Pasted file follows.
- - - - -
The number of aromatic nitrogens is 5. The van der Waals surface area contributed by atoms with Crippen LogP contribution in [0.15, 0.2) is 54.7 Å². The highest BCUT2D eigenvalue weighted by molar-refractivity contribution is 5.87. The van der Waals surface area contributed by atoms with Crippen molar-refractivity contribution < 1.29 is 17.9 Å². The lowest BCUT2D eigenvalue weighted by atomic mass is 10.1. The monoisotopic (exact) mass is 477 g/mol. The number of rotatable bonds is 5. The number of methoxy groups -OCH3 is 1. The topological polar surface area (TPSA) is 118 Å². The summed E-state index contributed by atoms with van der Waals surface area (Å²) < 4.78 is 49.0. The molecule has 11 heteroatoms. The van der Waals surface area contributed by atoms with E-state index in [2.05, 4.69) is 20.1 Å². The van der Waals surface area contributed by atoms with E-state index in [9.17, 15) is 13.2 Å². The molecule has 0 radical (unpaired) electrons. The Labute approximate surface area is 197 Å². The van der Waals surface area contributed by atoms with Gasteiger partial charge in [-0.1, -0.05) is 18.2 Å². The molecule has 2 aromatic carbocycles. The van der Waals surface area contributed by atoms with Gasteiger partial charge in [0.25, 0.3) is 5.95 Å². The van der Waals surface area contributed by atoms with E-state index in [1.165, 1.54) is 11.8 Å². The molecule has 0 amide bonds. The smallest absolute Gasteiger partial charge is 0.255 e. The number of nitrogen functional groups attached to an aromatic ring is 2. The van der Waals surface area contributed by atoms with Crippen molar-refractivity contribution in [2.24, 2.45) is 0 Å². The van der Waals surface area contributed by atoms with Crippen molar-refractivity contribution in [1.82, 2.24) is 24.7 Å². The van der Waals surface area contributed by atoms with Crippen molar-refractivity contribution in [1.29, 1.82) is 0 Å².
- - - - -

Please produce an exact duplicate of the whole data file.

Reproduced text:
The number of aromatic nitrogens is 5. The van der Waals surface area contributed by atoms with Crippen LogP contribution in [0.15, 0.2) is 54.7 Å². The highest BCUT2D eigenvalue weighted by molar-refractivity contribution is 5.87. The van der Waals surface area contributed by atoms with Crippen molar-refractivity contribution < 1.29 is 17.9 Å². The lowest BCUT2D eigenvalue weighted by atomic mass is 10.1. The monoisotopic (exact) mass is 477 g/mol. The number of rotatable bonds is 5. The number of methoxy groups -OCH3 is 1. The topological polar surface area (TPSA) is 118 Å². The summed E-state index contributed by atoms with van der Waals surface area (Å²) < 4.78 is 49.0. The molecule has 11 heteroatoms. The van der Waals surface area contributed by atoms with E-state index in [2.05, 4.69) is 20.1 Å². The van der Waals surface area contributed by atoms with E-state index in [9.17, 15) is 13.2 Å². The molecule has 0 radical (unpaired) electrons. The Labute approximate surface area is 197 Å². The van der Waals surface area contributed by atoms with Gasteiger partial charge in [-0.1, -0.05) is 18.2 Å². The molecule has 2 aromatic carbocycles. The van der Waals surface area contributed by atoms with Gasteiger partial charge in [0.25, 0.3) is 5.95 Å². The van der Waals surface area contributed by atoms with E-state index in [1.165, 1.54) is 11.8 Å². The molecule has 0 amide bonds. The smallest absolute Gasteiger partial charge is 0.255 e. The number of nitrogen functional groups attached to an aromatic ring is 2. The van der Waals surface area contributed by atoms with Crippen molar-refractivity contribution in [2.24, 2.45) is 0 Å². The van der Waals surface area contributed by atoms with Crippen molar-refractivity contribution in [1.82, 2.24) is 24.7 Å². The van der Waals surface area contributed by atoms with Crippen molar-refractivity contribution in [1.29, 1.82) is 0 Å².